South across the border and at the end of a signposted track to Genoa Peak, I meet Esther Loos and Simon Wagner, both 23 and from France, parked by screeching cockatoos in Croajingolong National Park. They're headed north on a six-month round-trip via the Alice in a 1985 Mitsubishi Express they bought for $6400."It broke down three times," Wagner says. "The muffler had a hole at Mount Isa. A photographer from the local paper helped us." He rustles in the glovebox and fetches a copy of the North West Star. Their photo appeared in the social pages.

Other digressions are to jetty ends cradling warm packets of fish'n'chips. I do this at Ulladulla and Batemans Bay, and at Eden, where by the slap and tickle of water a crewman on a trawler says they're "off up the coast to catch a load of pilchards" and I dream of being a fisherman in another life. I wouldn't think such fancies likely on the Hume.

At Lakes Entrance, where Victoria's easternmost fishing fleet moors and I encounter the first traffic light since Merimbula, I find what I think are the best fish'n'greasies on the coast road. A local suggests "the French place", which I figure is L'Ocean Fish & Chips, a Friday night institution of laminated tables and fried flathead tails.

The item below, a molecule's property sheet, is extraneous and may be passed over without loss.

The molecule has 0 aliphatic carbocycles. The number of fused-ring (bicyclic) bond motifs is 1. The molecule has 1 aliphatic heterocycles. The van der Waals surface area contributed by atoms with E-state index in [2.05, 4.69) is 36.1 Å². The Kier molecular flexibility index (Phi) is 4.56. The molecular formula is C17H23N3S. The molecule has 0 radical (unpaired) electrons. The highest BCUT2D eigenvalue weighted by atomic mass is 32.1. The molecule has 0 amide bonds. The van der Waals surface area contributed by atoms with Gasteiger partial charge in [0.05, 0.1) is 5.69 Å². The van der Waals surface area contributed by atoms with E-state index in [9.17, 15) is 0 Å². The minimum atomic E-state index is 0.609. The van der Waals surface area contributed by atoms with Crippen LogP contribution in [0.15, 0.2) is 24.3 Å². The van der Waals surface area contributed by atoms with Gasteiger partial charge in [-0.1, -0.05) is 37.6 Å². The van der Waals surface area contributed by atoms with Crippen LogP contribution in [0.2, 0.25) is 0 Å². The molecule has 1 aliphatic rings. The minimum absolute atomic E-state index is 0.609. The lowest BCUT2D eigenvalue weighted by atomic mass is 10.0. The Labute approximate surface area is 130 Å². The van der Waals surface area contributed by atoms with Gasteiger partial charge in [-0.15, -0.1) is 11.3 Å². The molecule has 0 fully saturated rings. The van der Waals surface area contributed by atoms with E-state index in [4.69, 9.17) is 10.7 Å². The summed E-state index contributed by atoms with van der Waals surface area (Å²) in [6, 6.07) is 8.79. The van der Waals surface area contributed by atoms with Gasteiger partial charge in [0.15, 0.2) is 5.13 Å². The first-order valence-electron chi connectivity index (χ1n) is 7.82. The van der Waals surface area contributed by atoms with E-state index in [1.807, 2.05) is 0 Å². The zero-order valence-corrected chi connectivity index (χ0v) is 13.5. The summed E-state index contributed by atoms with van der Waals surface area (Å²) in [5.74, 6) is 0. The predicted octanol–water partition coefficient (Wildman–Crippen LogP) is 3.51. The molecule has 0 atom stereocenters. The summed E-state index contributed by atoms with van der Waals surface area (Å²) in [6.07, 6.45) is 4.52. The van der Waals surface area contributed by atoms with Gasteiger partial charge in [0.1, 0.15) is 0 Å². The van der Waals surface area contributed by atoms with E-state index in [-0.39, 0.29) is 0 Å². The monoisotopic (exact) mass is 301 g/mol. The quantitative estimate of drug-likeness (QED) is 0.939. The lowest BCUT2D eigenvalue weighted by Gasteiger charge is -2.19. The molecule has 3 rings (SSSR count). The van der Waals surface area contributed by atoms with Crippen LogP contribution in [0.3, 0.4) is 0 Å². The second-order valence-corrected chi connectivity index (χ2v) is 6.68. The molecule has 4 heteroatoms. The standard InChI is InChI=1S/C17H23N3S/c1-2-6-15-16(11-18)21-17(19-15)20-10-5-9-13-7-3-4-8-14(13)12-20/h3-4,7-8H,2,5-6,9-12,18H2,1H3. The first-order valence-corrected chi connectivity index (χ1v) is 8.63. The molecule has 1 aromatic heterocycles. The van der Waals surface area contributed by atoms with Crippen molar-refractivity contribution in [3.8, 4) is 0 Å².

The Belgian proprietor, Guy Plateau, tells of his rice bran oil and gluten-free batter and brings out a visitors' book with signatures from Paris, Tokyo, Singapore, Los Angeles, Rome, London and Puckapunyal. I order battered flake, potato cakes, deep-fried scallops and a steamed dim sim, a cultural delicacy sorely missing from NSW fish shops.

Across a timber-planked footbridge in soft evening light, I meet a young Swiss man on Ninety Mile Beach with a backpack and plastic shopping bags. His name is Yannique and he's spent a month travelling from Perth. "Now I hitchhike to Sydney," he says.